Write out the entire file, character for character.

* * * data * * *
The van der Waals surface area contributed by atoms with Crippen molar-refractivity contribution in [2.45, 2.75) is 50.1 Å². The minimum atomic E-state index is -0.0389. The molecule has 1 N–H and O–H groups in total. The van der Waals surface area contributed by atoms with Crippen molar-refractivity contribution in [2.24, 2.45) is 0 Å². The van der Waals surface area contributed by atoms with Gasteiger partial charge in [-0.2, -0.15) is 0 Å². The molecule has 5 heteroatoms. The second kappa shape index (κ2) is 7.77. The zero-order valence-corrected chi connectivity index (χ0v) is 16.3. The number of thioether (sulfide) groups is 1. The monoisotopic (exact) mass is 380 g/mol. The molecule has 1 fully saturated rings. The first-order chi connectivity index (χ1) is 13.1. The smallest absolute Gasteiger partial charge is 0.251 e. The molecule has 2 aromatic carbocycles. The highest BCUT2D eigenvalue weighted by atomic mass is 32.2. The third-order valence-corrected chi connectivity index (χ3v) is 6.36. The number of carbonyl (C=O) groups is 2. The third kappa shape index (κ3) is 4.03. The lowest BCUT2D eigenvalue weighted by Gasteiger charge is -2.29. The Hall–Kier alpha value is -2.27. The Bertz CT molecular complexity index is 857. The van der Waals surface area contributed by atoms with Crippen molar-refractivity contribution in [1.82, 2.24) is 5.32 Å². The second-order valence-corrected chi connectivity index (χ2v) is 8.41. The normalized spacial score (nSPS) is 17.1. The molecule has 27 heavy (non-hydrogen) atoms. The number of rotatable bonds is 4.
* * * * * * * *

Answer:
The van der Waals surface area contributed by atoms with Crippen molar-refractivity contribution in [2.45, 2.75) is 50.1 Å². The minimum atomic E-state index is -0.0389. The molecule has 1 N–H and O–H groups in total. The van der Waals surface area contributed by atoms with Crippen molar-refractivity contribution in [2.24, 2.45) is 0 Å². The van der Waals surface area contributed by atoms with Gasteiger partial charge in [-0.2, -0.15) is 0 Å². The molecule has 5 heteroatoms. The second kappa shape index (κ2) is 7.77. The zero-order valence-corrected chi connectivity index (χ0v) is 16.3. The number of thioether (sulfide) groups is 1. The monoisotopic (exact) mass is 380 g/mol. The molecule has 1 fully saturated rings. The first-order chi connectivity index (χ1) is 13.1. The smallest absolute Gasteiger partial charge is 0.251 e. The molecule has 2 aromatic carbocycles. The highest BCUT2D eigenvalue weighted by atomic mass is 32.2. The third-order valence-corrected chi connectivity index (χ3v) is 6.36. The number of carbonyl (C=O) groups is 2. The third kappa shape index (κ3) is 4.03. The lowest BCUT2D eigenvalue weighted by Gasteiger charge is -2.29. The Hall–Kier alpha value is -2.27. The Bertz CT molecular complexity index is 857. The van der Waals surface area contributed by atoms with Crippen molar-refractivity contribution in [1.82, 2.24) is 5.32 Å². The second-order valence-corrected chi connectivity index (χ2v) is 8.41. The normalized spacial score (nSPS) is 17.1. The molecule has 27 heavy (non-hydrogen) atoms. The number of rotatable bonds is 4.